‘Black Panther’ Costumes Merge African History With Afrofuturism | NYT

‘Black Panther’ Costumes Merge African History With Afrofuturism | NYT


Costume designer Ruth E.
Carter has made her career showcasing black history
and culture onscreen. But with her latest
movie, “Black Panther,” she’s looking to an African future. In the film, the fictional
country of Wakanda is derided as a third-world
backwater by outsiders, but it’s actually a secretly
advanced, high-tech society. Although it looks futuristic,
elements of African history can be seen everywhere. Carter got inspiration from the Turkana and Maasai cultures
when designing the outfits for the Dora Milaje, a group of female warriors led
by Danai Gurira as Okoye. Carter used this African mask as the
basis for a battle costume worn by Winston Duke as M’Baku, and her designs for
Lupita Nyong’o’s character, Nakia,
are partially influenced by the Surma populations of Ethiopia. “The thing about Ruth
is that she’s very understated. She doesn’t lead with
all her experience. She just leads with
a curiosity for the thing she’s doing
right there and then.” “Ruth would bring me in and she would have,
like, a vision board of, like, different inspirations. And she would really fit— She would really fit clothes
to myself, And she would bring different
colors and different flavors
to it. And Shuri’s, like,
love and light, and it was really, like, bright, maybe all white, or maybe orange,
or anything that can really bring out her personality.” “She has everything you
want in a collaborator. She’s experienced, but, you know, she’s still
youthful and energetic, still curious and open
to trying new things. “Black Panther” broke
multiple box office records the world over
during its opening weekend, easily becoming the top-grossing
film of all time by a black director and featuring a
largely black cast. And with that, Ruth Carter’s
costumes now also have a place in the history books.

34 Replies to “‘Black Panther’ Costumes Merge African History With Afrofuturism | NYT”

  1. Im starting White-futurism.. We'll have actual real technology. BTW Black people didn't invent the wheel when white people showed up in Africa. Lol

  2. Its cultural appropriation when black people fly in aeroplanes. Because aeroplanes are a part of white mans culture 😛

  3. Racism can be any color – both white and black. It was precisely that kind of false attribution of evil to various human groups that was the essence of racism. Art must fight all forms of exclusion, racism, xenophobia and integrism.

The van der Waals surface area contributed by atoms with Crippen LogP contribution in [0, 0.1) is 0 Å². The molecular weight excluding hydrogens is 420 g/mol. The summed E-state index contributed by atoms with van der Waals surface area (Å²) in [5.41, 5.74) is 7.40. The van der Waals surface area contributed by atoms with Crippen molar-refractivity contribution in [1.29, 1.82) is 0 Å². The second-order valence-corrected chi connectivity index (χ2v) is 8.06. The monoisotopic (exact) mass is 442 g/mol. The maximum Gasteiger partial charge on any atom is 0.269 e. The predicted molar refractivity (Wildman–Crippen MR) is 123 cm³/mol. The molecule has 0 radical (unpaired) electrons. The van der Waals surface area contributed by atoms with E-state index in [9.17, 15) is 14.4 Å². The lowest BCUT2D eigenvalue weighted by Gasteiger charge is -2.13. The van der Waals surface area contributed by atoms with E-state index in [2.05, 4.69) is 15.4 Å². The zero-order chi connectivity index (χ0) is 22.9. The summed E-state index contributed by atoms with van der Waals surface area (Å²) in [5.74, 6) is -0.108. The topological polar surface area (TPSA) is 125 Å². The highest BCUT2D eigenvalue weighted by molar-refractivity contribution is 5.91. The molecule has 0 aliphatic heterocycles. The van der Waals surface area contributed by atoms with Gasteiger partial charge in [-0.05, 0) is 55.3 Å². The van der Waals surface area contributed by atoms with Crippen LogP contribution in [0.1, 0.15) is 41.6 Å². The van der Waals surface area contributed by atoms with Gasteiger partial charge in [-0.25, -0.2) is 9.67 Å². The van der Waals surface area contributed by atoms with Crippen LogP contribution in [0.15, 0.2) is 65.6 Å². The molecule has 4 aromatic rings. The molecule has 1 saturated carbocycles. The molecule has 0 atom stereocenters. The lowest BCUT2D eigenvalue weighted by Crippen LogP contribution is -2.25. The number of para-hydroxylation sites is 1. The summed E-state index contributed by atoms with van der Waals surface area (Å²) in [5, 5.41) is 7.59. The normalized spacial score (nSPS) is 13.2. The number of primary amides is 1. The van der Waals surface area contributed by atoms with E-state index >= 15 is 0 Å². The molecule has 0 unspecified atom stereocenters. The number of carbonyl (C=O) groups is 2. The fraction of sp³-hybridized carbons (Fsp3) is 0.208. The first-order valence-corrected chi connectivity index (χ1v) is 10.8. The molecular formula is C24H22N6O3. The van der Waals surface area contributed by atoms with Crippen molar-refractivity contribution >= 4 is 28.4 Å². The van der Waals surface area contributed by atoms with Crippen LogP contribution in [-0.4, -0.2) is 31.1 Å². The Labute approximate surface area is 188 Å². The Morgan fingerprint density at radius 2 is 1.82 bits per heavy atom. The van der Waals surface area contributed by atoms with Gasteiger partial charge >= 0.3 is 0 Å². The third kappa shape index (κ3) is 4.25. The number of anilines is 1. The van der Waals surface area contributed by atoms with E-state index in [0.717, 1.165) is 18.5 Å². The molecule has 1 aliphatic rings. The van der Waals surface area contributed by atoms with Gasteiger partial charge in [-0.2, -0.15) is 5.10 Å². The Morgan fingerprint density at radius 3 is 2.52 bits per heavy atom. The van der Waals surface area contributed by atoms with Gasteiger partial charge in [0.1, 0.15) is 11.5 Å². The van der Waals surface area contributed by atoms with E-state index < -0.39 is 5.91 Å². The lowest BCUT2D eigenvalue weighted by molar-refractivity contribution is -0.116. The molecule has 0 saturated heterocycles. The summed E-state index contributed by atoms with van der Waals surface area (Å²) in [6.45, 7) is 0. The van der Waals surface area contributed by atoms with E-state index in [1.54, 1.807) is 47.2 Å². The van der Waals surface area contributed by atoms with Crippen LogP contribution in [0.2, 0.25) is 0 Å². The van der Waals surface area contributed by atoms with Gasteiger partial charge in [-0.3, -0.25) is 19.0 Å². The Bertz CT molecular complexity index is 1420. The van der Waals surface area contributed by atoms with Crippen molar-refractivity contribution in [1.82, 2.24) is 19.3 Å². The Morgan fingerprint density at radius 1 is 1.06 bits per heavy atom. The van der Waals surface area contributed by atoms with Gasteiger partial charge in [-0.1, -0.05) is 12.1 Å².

4. "Afrofuturism" LOL. Make up a word and pretend it's an actual thing 😂. If we judge by how things are going today Africa's future looks pretty much opposite of Wakanda 😂

  5. White people are so jealous. It's just a movie, calm down. Very soon, you'll go back to being the stars of the day.

  6. They had elements from some South African garb and music from Senegal, and pulled different renderings from the many African countries #teamafrica throughout the movie,

  7. interesting, thought the girl squad costumes were inspired by african and igorot Filipinos? no mention of it here.

  8. Some comments here are asking about 'cultural appropriation.' Cultures that exist so closely is bound to borrow from each other. However, the problem with our society is not that white people use black cultural styles etc. The problem is when no reference/recognition is given to the culture from which the style was taken, instead they act as though they came up with the idea all on their own. The other aspect of 'cultural disrespect' is when the cultural styles are negatively looked upon by society when it is done by people of the same culture, but when the same thing is used or done by an individual who is not part of the culture all of a sudden the same thing is beautiful, aceptable, good or cool. This is completely biased. At least Ms. Carter is explaining where the idea for her designs came from.

  9. Well racism isn't institutional-racism or colonialism so. That kind of thinking of false equivalence has been used to create Black quilt & stop any-kind of African-descent revolution against oppression.
    Just sayin but Blacks being "racist" isn't equal to institutional racism, colonialism or chattel-slavery (racial hierarchy).

  10. Afrofuturism is not a movement for black liberation it is a vile racist movement based off of the black panther movement which was, you guessed it, violent.
    It is disguised as equality for black peoples which we already have, but is actually anti white racism and an excuse to commit violence against white people.

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